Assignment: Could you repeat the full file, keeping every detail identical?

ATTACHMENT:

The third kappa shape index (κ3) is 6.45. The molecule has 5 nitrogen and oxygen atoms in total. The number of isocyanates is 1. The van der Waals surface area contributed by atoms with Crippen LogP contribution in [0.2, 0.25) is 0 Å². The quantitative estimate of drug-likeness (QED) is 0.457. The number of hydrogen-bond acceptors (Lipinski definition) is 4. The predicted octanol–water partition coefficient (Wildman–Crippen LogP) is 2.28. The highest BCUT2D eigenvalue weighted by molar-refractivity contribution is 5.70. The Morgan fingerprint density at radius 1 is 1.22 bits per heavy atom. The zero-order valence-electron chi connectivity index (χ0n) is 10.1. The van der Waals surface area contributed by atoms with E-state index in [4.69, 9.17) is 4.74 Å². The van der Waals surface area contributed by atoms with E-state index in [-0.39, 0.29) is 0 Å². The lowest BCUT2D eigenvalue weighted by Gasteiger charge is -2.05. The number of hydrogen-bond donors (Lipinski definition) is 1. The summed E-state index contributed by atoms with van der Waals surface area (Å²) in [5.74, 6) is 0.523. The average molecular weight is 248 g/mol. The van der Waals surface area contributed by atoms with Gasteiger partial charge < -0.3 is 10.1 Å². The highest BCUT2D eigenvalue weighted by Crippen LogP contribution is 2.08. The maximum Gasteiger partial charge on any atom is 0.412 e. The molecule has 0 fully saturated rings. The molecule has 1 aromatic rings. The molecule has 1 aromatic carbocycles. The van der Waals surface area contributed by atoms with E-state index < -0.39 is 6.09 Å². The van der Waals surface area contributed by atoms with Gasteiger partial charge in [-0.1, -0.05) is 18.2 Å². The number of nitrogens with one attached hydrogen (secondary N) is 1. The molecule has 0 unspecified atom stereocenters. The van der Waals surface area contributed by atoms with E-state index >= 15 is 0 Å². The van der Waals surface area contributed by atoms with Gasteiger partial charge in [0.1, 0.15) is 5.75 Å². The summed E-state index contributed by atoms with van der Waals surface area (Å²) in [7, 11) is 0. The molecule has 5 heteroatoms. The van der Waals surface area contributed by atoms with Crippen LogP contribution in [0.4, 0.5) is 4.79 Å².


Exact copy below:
The third kappa shape index (κ3) is 6.45. The molecule has 5 nitrogen and oxygen atoms in total. The number of isocyanates is 1. The van der Waals surface area contributed by atoms with Crippen LogP contribution in [0.2, 0.25) is 0 Å². The quantitative estimate of drug-likeness (QED) is 0.457. The number of hydrogen-bond acceptors (Lipinski definition) is 4. The predicted octanol–water partition coefficient (Wildman–Crippen LogP) is 2.28. The highest BCUT2D eigenvalue weighted by molar-refractivity contribution is 5.70. The Morgan fingerprint density at radius 1 is 1.22 bits per heavy atom. The zero-order valence-electron chi connectivity index (χ0n) is 10.1. The van der Waals surface area contributed by atoms with E-state index in [4.69, 9.17) is 4.74 Å². The van der Waals surface area contributed by atoms with E-state index in [-0.39, 0.29) is 0 Å². The lowest BCUT2D eigenvalue weighted by Gasteiger charge is -2.05. The number of hydrogen-bond donors (Lipinski definition) is 1. The summed E-state index contributed by atoms with van der Waals surface area (Å²) in [5.74, 6) is 0.523. The average molecular weight is 248 g/mol. The van der Waals surface area contributed by atoms with Gasteiger partial charge < -0.3 is 10.1 Å². The highest BCUT2D eigenvalue weighted by Crippen LogP contribution is 2.08. The maximum Gasteiger partial charge on any atom is 0.412 e. The molecule has 0 fully saturated rings. The molecule has 1 aromatic rings. The molecule has 1 aromatic carbocycles. The van der Waals surface area contributed by atoms with E-state index < -0.39 is 6.09 Å². The van der Waals surface area contributed by atoms with Gasteiger partial charge in [-0.1, -0.05) is 18.2 Å². The number of nitrogens with one attached hydrogen (secondary N) is 1. The molecule has 0 unspecified atom stereocenters. The van der Waals surface area contributed by atoms with E-state index >= 15 is 0 Å². The van der Waals surface area contributed by atoms with Gasteiger partial charge in [0.1, 0.15) is 5.75 Å². The summed E-state index contributed by atoms with van der Waals surface area (Å²) in [7, 11) is 0. The molecule has 5 heteroatoms. The van der Waals surface area contributed by atoms with Crippen LogP contribution in [0.4, 0.5) is 4.79 Å².